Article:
Even more recently, the internet challenged me to consider intersectionality. It's changed the way I see the world, the way I read history and the way I address others. It's made me realise that other women experience sexism in vastly different, and increasingly troubling, ways. Most of all, it's made me acknowledge just how lucky I am.
|art by jamie kapp|
I live in a developed country, I'm from a (lower) middle class family, I'm white. This means I have it better than a lot of people! Accepting your privilege is important, but it also sets up various conundrums, especially online. What right do I have to complain about a builder cat-calling me on the street when girls across the world are being denied education, forced to become child brides or enduring FGM? Should I even attempt to discuss these things if I (or nobody I'm acquainted with, for that matter) have never, and will never experience them, or will I simply sound ignorant? DO I HAVE TO TALK ABOUT EVERYTHING ON TWITTER IF I CLAIM TO BE AN INTERSECTIONAL FEMINIST?
Which leads me on to another reason I consider myself pretty lucky: although I'm sure it's has its perks, I'm glad I'm not a famous person with an online following...especially one that calls themselves a feminist. When the lovely Felicia Day spoke out about discrimination in the gaming community in 2014, she received an onslaught of abuse and threats. On the other side of the spectrum, Taylor Swift was recently called out for not vocalising her support for fellow musician Kesha in her trial against her abusive producer Dr Luke - despite the fact that she privately donated $250,000 to her. (We're not going into the other problems I have with TSwift right now.) Is social media now so important that any other show of solidarity is irrelevant? Do celebrities have a responsibility to address social issues rather than to promote themselves?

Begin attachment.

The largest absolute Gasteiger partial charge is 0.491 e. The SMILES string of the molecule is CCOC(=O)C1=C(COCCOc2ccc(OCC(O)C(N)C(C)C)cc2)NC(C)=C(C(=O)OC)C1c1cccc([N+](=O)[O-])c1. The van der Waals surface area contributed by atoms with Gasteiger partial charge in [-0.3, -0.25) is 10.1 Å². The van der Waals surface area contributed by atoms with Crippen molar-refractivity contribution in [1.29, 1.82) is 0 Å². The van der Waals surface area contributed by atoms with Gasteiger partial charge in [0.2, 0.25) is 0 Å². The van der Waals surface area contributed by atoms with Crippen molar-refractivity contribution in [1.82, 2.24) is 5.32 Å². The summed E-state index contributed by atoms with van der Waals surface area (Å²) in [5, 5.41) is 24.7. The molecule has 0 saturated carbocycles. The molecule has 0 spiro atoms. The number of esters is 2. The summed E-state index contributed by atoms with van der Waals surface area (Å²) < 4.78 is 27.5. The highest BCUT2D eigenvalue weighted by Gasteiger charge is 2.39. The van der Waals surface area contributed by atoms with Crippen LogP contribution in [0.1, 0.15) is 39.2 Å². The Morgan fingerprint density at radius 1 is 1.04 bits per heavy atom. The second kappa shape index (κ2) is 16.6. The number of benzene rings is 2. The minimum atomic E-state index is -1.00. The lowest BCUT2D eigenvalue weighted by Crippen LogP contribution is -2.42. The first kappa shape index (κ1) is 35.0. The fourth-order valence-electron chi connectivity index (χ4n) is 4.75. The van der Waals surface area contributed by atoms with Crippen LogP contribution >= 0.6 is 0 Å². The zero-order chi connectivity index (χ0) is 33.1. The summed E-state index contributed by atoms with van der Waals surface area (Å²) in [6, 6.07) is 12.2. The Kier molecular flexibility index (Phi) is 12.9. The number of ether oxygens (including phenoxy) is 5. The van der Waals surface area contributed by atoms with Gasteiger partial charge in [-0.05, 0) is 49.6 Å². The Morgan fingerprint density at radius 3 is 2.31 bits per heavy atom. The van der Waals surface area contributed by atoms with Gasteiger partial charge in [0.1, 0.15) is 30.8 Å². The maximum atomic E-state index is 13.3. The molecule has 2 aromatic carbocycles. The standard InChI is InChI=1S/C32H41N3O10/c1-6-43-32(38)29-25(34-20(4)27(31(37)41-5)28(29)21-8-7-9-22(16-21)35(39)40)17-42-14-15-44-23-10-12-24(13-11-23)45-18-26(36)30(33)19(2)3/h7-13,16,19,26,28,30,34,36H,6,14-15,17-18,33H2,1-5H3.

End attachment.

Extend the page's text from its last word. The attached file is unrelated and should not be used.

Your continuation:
Freedom of speech and expression is a basic human right, but it can also be dangerous. (Exhibit A = Donald Trump.) We live in a curious state of limbo where we can post anything we want online, but censorship is still a major part of our everyday lives. Consequently when people -namely celebrities- exercise their right, but say/post something that's slightly out of line, there will always be others who freak out.
|yeah!! topless mila kunis!! u cant see her nipples though. nipples are gross|
Only two days ago, Kim Kardashian tweeted a (95%) nude photo online, provoking responses from fellow celebrities like Chloe Moretz and Pink that barely disguised their internalised misogyny. I was heartened to see most of my timeline defending Kim. (Again, the quarrels I have with the Kardashians surrounding their cultural appropriation etc are not being discussed today.) The negative comments I did happen across seemed to center around the fact that she 'has children', 'is a mother', 'has a responsibility.' Sorry, remind me what year it is? Is it really so difficult to believe that a woman can be a mother and take pride in her body? If I'm being honest, I can't put it better than Kim herself:
Kim's motives aside, I think the message here is important: allow people, and allow women, to speak for themselves. Although I agree that 'self-proclaimed feminists' need to be vocal to a certain extent, we shouldn't bully and victimise well-intending people for not immediately speaking out about an issue. Maybe their phone just ran out of battery. I suppose what I'm trying to say is that you can call people out on their bullshit, but give them an equal chance to explain their side or understand the problem. Who knows, maybe you'll even teach them something - being considerate really goes a long way. As my mother used to tell me, manners cost nothing.
PS. Yeah, I'm back. It's been a while.